What Other People Think

Thinker RodinRheumatoid Arthritis Guy has been spending a lot of time thinking about why he cares so much about what other people think. It’s easy to say that I don’t lead my life based on what other people think. But the truth of the matter is, that consideration of other people’s opinions is always exerting some influence – big or small – onto my words and my actions.

I have realized that when I encounter some of the most difficult moments in my life with rheumatoid arthritis, that I often become extra sensitive to the thoughts of others. It’s sort of silly, no? Just at a time when what I should be focusing most on is myself, I instead find myself worrying about something that is, and will always be, out of my control – other people’s thoughts.

Maybe this is one of my defense mechanisms. Instead of confronting my grave personal issues on hand, I zoom in on what is essentially nothing more than a triviality. (I guess it’s sort of like watching an episode of Entertainment Tonight instead of the BBC World News.)

As I look back at some of my recent posts, numerous examples of this misplaced concern jump out at me.

What are people going to think when they see me walking with crutches? What is he going to think if I don’t offer to carry a grocery bag? Might my rheumatologist think that I am exaggerating the level of pain that I am experiencing? What can she possibly be thinking – why can’t she show a little bit more understanding of what I am going through?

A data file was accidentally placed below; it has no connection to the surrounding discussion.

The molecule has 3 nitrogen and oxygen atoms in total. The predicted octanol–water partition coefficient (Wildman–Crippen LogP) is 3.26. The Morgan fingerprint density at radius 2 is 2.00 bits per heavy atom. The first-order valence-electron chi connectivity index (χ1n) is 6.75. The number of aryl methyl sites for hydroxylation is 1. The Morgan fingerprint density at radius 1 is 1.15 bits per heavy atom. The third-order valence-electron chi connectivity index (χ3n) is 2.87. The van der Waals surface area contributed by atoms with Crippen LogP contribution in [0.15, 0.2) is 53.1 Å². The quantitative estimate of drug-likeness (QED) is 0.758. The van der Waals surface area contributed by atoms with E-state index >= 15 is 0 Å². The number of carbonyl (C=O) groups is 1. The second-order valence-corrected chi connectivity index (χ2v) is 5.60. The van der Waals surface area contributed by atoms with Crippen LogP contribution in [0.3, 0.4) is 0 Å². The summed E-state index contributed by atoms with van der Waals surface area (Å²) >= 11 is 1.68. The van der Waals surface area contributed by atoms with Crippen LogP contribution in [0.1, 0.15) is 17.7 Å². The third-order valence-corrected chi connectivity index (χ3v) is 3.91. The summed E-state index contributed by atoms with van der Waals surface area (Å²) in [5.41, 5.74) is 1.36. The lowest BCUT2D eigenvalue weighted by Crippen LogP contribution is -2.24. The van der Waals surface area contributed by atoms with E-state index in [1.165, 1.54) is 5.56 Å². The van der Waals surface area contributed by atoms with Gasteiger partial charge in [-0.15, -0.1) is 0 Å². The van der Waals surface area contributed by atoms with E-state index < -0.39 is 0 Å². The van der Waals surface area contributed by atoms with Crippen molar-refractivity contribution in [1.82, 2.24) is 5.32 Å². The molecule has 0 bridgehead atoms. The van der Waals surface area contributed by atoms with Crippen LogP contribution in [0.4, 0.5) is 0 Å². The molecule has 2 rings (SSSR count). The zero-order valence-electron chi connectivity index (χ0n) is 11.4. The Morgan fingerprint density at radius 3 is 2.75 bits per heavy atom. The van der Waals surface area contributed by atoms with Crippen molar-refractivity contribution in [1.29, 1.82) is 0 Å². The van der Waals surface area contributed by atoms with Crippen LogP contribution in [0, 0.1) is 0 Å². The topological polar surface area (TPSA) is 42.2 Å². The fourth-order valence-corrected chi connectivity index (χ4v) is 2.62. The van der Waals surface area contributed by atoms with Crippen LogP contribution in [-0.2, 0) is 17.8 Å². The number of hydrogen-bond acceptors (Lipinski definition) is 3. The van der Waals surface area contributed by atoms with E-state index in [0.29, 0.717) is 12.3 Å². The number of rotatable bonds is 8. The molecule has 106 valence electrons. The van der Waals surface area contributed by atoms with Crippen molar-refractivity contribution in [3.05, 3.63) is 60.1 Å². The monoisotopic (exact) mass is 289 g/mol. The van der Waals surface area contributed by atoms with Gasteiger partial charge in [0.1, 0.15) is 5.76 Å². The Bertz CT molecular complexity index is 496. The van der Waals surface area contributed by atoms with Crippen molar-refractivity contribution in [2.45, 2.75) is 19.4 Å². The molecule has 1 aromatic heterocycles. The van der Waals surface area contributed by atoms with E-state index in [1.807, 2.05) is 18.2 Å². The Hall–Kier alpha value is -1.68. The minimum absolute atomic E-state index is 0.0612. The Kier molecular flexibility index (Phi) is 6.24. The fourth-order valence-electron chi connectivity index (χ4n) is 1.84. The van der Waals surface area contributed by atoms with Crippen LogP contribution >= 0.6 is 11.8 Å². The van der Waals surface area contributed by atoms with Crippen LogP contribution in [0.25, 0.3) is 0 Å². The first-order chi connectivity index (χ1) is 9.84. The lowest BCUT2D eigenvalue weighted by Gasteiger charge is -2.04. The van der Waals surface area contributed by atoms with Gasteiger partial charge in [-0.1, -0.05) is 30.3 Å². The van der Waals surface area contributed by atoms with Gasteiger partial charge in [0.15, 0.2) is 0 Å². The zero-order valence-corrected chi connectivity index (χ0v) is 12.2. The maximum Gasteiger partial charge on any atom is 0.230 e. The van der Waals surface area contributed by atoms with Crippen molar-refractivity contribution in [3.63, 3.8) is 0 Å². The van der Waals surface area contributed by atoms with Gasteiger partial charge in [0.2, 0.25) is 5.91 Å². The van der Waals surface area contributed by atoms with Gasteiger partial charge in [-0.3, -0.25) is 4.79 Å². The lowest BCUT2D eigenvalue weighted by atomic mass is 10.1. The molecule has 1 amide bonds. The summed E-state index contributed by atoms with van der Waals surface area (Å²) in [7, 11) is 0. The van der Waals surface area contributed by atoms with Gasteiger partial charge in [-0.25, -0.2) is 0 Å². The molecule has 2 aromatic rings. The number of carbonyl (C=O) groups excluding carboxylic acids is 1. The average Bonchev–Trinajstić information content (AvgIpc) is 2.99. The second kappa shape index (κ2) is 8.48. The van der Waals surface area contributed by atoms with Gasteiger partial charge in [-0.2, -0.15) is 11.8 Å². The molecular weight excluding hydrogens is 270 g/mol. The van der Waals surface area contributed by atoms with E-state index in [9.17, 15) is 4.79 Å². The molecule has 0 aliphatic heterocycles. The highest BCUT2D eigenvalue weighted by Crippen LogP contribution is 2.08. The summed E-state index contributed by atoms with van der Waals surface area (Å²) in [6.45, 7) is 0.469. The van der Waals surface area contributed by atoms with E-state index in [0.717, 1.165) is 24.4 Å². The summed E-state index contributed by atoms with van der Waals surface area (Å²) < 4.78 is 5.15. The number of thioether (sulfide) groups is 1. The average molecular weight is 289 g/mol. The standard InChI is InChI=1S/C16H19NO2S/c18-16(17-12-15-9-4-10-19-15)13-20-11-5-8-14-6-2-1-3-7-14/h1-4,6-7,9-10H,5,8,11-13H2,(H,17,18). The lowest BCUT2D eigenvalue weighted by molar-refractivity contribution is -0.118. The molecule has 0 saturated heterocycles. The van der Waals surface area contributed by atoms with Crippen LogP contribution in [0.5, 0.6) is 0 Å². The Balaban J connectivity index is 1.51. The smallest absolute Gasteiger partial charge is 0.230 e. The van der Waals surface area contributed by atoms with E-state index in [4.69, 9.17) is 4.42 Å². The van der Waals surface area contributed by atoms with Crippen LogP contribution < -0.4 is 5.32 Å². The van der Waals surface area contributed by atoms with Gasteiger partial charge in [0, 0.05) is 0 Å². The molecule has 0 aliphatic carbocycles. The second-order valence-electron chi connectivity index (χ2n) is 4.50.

All of these thoughts have one thing in common: I am swapping out my problems for other people’s problems.

What is really bothering me, deep down, are my own thoughts. The sooner I come to terms with this, the healthier I will be.

Yes, I have experienced first hand the hurt that comes when I think someone has not demonstrated what I consider to be an acceptable level of understanding about what it is like to live with rheumatoid arthritis.

But if I stop to think about it, there have been many moments – usually during my worst flares – where I myself don’t even understand what is happening to me.

So might this be what is actually hurting me the most?

Sure, my mind might be able to explain the logistics of the inflammatory process that is wreaking havoc on my body. At the same time, though, my heart might be completely overwhelmed by the emotional struggle that results from the presence of chronic pain and from the losses in mobility.

To put it quite simply, I can be completely lost.

And in order to re-establish my balance, I have to put all of my thoughts and energy solely upon what I think. I can not afford to lose even a little bit of strength by worrying about what other people think.

This doesn’t mean that I will never take into consideration what other people think. I am a social animal, after all. But I now know that when I am facing a true crisis moment, I deserve nothing less than the opportunity to not worry about what other people think – and to instead focus on myself.